2  
@ikegami; Unfortunately rather more than this is necessary because the first node to be reported is the node to be searched. Pruning this will result in a list of just that directory – Borodin Sep 8 '12 at 20:34
    
@ikegami: Your code doesn't work for me it just print . and than it exits itself. – RanRag Sep 8 '12 at 20:36
    
@Noob: that is because of the problem I mentioned. You would have to prune all directories except the one being searched in the find call – Borodin Sep 8 '12 at 20:38

Although I think that TLP's suggestion to use either glob or opendir is the best for your case, another option is to use File::Find::Rule--an interface for Find::File--with maxdepth(1) to stop directory recursion:

use Modern::Perl;
use File::Find::Rule;

my $directory = '.';
my @files = File::Find::Rule->maxdepth( 1 )
                            ->file
                            ->name( '*.txt' )
                            ->in( $directory );
say for @files;

In this case, only *.txt file names will be passed to @files.

Sample output:

A.txt
B.txt
columns.txt
data.txt
share|improve this answer

The easiest way to do this is to use the preprocess parameter to remove all directories from each directory being processed. That means it will never descend below the directories specified to be searched

The parameter list passed to the preprocess subroutine is the nodes in the current directory - the output of readdir. The returned value is the same list but sorted and filtered according to how you want them to be processed. This code just removes all directories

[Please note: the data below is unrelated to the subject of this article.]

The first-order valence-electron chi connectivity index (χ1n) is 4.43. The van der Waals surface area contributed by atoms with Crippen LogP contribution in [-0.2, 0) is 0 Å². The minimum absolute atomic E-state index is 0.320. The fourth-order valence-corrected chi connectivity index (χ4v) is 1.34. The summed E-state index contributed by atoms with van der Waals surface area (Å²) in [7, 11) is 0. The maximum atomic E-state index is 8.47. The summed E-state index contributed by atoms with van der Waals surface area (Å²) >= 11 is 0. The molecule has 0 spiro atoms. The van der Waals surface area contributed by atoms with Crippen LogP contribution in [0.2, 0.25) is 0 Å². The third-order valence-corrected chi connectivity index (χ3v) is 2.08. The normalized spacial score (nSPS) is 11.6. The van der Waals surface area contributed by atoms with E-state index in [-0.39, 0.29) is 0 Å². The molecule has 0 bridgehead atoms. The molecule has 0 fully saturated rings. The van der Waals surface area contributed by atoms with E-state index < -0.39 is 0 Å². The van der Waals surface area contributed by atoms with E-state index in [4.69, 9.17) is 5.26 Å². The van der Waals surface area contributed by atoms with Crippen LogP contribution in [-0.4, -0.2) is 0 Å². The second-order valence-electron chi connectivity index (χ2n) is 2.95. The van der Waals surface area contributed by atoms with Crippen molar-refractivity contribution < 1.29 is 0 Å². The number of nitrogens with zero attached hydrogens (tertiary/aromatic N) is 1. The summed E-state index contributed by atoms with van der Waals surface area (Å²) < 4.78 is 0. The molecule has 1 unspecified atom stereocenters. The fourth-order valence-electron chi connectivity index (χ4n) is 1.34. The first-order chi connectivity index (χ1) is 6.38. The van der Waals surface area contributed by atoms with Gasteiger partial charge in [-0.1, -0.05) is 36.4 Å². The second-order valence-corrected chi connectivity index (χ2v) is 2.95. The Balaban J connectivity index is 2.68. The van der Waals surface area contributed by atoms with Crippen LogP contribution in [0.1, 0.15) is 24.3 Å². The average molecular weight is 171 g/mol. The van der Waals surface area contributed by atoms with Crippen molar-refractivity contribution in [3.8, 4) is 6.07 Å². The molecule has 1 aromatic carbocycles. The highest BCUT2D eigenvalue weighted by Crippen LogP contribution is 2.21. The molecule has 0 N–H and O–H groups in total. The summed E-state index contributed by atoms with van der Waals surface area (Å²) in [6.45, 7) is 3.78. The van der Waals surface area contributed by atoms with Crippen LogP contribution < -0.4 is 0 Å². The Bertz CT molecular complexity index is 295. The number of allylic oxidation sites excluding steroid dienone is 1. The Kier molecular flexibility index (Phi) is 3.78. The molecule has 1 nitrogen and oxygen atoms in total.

The best way to remove the initial ./ is to use rel2abs from File::Spec. Note here, enabling the no_chdir will break the code because by default rel2abs takes the current working directory as the base directory. Using no_chdir would mean explicitly passing a base directory parameter

use strict;
use warnings;

use File::Find 'find';
use File::Spec;

find({ wanted => \&listfiles, preprocess => \&nodirs }, '.');

sub nodirs {
  grep ! -d, @_;
}

sub listfiles {
  my $filename = File::Spec->abs2rel($File::Find::name);
  print $filename, "\n";
}
share|improve this answer
    
Nice, I like the preprocess parameter but I don't want my directory to be removed I just want my output to look like ls command and I already know that I can write print"$_ \n" for glob("*"); to achieve that but I was thinking of a way to achieve this using File module and its functions. – RanRag Sep 8 '12 at 20:39
    
I'm not sure what you mean. You said you wanted to remove the . / from the front of the filename and this code does that. It displays the file's basename like ls does – Borodin Sep 8 '12 at 21:44
1  
@Borodin: I think what he meant is that ls displays all files and directory of a folder without entering any directory recursively unless specified by -R flag. what your code does is it displays all files fine but you have removed all the directories. – RanRag Sep 9 '12 at 6:13